The Yankees' Wild Card: Joba Chamberlain

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Though it didn't make anyone's sports headlines in a week of Bobby Valentine's smart-offs and the return of Jeremy Lin, what might turn out to be the biggest sports news of all is the exciting progress (measured in the increasing velocity of that once-fearsome slider, now up to 94-95 mph) of Joba Chamberlain down in Tampa.

After the 2007 hysteria when Joba burst into the majors, he was the toast of New York and the heir apparent to either Roger Clemens or Mariano Rivera, depending on the route the front office chose for him. (The office could never quite decide). And does anyone remember now that back then, we were bombarded with Native American puns and jokes about him (Joba is part Winnebago Indian) -- just like the fortune cookie crap we've seen about Lin over the past few weeks?

If most of the last four years was something of a disappointment, let's remember that Joba was doing pretty well last season before he blew out his arm and had to go for Tommy John surgery. His 2.83 ERA was excellent, and he struck out 24 batters and allowed just 7 walks in 28 innings. I'm going to go out on a limb here: if Joba comes back by June or even after the All-Star game -- and yesterday he graduated to throwing off a full mound, so there doesn't seem to be a reason he can't make his comeback even sooner -- the Yankees will win it all.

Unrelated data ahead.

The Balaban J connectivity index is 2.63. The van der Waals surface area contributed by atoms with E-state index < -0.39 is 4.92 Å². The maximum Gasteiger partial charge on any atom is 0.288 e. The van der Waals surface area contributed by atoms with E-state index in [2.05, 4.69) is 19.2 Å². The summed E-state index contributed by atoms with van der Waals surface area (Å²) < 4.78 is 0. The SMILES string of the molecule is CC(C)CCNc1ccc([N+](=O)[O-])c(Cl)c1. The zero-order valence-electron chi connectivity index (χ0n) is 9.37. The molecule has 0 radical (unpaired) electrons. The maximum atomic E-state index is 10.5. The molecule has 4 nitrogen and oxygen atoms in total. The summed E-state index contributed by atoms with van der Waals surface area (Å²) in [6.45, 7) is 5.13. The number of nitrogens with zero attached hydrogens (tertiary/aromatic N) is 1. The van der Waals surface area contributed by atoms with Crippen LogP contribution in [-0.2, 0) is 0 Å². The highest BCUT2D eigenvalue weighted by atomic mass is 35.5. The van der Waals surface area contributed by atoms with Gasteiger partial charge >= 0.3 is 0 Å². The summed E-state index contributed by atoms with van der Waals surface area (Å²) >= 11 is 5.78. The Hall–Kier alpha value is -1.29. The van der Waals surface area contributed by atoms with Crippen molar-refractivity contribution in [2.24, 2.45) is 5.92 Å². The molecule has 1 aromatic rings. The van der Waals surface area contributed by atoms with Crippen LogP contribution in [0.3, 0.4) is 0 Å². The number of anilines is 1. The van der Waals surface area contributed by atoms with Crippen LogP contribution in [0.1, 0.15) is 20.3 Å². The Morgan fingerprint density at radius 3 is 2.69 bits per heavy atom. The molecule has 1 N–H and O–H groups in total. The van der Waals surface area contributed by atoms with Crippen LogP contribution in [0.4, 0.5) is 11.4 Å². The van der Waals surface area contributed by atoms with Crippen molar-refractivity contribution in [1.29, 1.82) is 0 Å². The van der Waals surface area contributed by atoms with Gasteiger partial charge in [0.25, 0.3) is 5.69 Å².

Chamberlain is the wild card of the Yanks' upcoming year, the reason the team could go all the way or tank. The season will pivot on Joba's right arm. There is just enough talent, just enough depth to absorb some injury or decline in some of the older players due to age, and Joba -- if he plays up to just part of his potential -- can make up for any slack.

In 1996, the Yankees won the pennant and World Series largely on the strength of two right arms in the bullpen -- closer John Wetteland and set-up man Mariano Rivera -- who shortened many Yankees wins to around 7 innings.

Now, with the likelihood that Mariano will pitch only one more year, the Yankees not only have to face the possibility of replacing the greatest closer in baseball history but also replace the best set-up man in baseball, Dave Robertson.

That's because Robertson, if he continues to perform at his Rivera-like level of 2011, will certainly be the next closer. But Joba Chamberlain, if he continues his progress, is going to be that man.


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